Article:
Court rules farmer illegally grew crops he never
by Liane C. Casten
In These Times, June 2001
In a landmark victory for corporations heavily invested in
genetically engineered foods, on March 29 a Canadian judge ruled
that farmer Percy Schmeiser of Bruno, Saskatchewan must pay $105,000
to Monsanto for illegally growing the company's genetically engineered
rapeseed, from which canola oil is made. But Schmeiser says he
never planted Monsanto's seeds. "How can somebody put anything
on someone else's land, then claim it's theirs and say, 'We'll
take it. We'll sue him. We'll fine him'?" he asks.
In 1995, Monsanto put on the market a rapeseed that had been
engineered to be immune to its Roundup Ready herbicide. This means
a farmer can spray the herbicide over a planted field and kill
all the weeds growing there, but not hurt the crop. The company
sells the rapeseed- about half the rape planted in Saskatchewan
in 1999 came from Monsanto seeds-but keeps the rights to the DNA
itself. Thus, rather than save seeds from last year's crop to
use this year, as many do, and as Schmeiser traditionally has
done, farmers must buy new rapeseed from Monsanto each year, and
allow the company to inspect their fields.
Schmeiser, however, never bought Monsanto's rapeseed. He'd
never gone to the meetings Monsanto held for farmers to extol
the benefits of genetically engineered foods, and he had no idea
that finding Monsanto's rapeseed on his farm might make him in
any way liable. However, having grown rapeseed for more than 40
years, he knew something was amiss when he sprayed Roundup Ready
around the electricity poles at the edge of his farm and it failed
to kill the oilseed rape plants growing there.
Schmeiser figures the seeds came from his neighbor's fields,
which had been planted with Monsanto's seeds, via wind, pollen
drift and bees. "You can't control it," Schmeiser says.
"It might end up 10 miles, 20 miles away. It's all over the
place, it cross-pollinates."
It came out in court that Monsanto hired a Saskatoon private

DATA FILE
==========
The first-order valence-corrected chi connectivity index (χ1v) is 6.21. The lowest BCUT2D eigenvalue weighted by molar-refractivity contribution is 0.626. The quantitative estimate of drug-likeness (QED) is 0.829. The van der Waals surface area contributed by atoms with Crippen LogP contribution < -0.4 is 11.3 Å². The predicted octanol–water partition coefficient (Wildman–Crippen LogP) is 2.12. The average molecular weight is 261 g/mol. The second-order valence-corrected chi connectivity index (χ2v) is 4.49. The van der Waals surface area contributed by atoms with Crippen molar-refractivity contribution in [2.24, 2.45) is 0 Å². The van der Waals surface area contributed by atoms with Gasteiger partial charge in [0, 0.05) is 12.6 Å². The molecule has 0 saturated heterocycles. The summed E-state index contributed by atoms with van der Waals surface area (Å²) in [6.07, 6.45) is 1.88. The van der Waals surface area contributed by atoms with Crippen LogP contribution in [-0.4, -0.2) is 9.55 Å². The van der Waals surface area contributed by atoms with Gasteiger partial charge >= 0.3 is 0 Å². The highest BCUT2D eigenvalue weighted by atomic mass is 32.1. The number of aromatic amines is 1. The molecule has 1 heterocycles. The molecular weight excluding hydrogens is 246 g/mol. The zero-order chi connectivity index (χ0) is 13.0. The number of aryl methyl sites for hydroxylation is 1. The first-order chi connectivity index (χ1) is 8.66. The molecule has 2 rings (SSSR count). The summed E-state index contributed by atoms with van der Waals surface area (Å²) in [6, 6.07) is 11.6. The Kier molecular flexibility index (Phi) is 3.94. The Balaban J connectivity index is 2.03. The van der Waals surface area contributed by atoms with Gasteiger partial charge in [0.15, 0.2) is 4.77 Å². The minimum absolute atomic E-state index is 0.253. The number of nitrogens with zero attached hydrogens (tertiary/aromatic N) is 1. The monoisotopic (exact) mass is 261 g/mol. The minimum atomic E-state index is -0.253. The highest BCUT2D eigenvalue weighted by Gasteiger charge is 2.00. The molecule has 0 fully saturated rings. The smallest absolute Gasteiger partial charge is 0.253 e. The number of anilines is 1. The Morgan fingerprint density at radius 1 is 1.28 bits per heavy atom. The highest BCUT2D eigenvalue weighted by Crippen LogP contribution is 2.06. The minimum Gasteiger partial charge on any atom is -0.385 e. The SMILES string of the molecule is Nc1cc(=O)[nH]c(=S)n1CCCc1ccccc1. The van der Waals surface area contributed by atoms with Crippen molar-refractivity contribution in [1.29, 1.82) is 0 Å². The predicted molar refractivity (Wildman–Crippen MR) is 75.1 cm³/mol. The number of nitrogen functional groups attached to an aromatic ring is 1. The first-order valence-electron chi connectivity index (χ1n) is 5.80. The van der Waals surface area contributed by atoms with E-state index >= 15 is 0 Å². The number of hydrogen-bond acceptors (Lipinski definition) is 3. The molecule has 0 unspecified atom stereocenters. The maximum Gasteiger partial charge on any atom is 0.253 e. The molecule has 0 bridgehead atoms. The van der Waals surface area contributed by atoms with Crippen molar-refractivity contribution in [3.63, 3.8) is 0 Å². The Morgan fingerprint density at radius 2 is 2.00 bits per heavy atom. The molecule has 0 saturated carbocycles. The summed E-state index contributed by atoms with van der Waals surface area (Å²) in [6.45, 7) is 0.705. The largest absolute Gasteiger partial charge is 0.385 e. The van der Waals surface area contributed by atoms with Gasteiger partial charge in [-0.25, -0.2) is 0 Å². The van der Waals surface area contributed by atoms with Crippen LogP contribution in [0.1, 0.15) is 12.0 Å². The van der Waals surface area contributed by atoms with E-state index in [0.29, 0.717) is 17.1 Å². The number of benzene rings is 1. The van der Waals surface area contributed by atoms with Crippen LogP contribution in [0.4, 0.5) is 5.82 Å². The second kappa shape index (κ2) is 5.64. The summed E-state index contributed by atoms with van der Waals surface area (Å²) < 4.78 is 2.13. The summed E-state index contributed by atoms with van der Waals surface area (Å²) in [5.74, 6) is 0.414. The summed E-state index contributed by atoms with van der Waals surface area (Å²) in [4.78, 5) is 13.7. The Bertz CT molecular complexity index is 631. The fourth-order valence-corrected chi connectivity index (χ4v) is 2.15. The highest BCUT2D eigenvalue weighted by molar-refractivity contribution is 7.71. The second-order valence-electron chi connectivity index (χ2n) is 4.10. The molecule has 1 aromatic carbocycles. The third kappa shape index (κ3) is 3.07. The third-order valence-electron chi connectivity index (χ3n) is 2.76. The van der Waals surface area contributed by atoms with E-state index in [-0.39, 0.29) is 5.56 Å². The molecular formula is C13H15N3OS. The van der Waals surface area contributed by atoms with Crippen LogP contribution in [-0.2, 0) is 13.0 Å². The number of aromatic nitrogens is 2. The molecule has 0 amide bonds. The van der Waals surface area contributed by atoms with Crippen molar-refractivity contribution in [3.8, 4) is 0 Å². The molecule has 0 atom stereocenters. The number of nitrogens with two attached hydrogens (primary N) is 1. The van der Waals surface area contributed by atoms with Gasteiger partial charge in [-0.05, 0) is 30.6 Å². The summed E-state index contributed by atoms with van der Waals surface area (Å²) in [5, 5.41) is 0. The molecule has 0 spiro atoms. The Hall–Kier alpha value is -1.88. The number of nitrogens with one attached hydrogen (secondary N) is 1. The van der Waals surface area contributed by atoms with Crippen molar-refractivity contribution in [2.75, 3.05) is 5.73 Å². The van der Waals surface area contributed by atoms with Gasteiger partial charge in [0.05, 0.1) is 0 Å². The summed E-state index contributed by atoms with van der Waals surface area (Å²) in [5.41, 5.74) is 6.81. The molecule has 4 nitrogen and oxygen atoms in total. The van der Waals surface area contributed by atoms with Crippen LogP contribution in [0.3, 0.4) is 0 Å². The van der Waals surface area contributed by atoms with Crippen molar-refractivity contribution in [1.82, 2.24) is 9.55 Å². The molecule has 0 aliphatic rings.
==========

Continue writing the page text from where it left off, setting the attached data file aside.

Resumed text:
investigator (from a firm founded by former Royal Canadian Mounted
Police officers) to trespass onto Schmeiser's and other farmers'
lands to obtain rapeseed samples. Then, a Monsanto representative
secretly approached the Humboldt Flour Mill where Schmeiser brought
his harvested seed for cleaning, and asked for a sample for DNA
testing. The sample was found to contain Monsanto's patented DNA.
Monsanto's lawyers did not care how the seeds arrived on Schmeiser's
land. Monsanto sued Schmeiser for patent infringement, asking
the court for all the profits from his 1998 rapeseed crop, the
return of "all seeds or crop" containing the patented
genes, punitive damages for illegally obtaining the seeds, and
the company's court costs. Monsanto justifies its actions by stating
there are farmers who might be cheating and saving seed, or borrowing
a bit of seed from neighbors.
Schmeiser was just one of more than 1,000 farmers that Monsanto
had investigated, according to the Guardian of London. Rick Weiss
reports in the Washington Post that Monsanto "sponsors a
toll-free tip line to help farmers blow the whistle on their neighbors.
The company also has placed radio ads broadcasting the names of
non-compliant growers caught planting the company's seeds. Critics
say those tactics are fraying the social fabric that holds farming
Unlike hundreds of similarly accused North American farmers
who have reached out-of-court settlements with Monsanto, Schmeiser
refused to settle and instead fought back. "I never put those
plants on my land," he says. "The question is, where
do Monsanto's rights end and mine begin?"
Schmeiser does not see why he should be penalized for a natural
accident. But this recent court ruling means that farmers must
now accept liability for any genetically engineered seeds that
end up on their land. "If you have a patent you should be
able to control it," he says. "My many years of developing
canola strains in organic farming are now ruined by this contamination."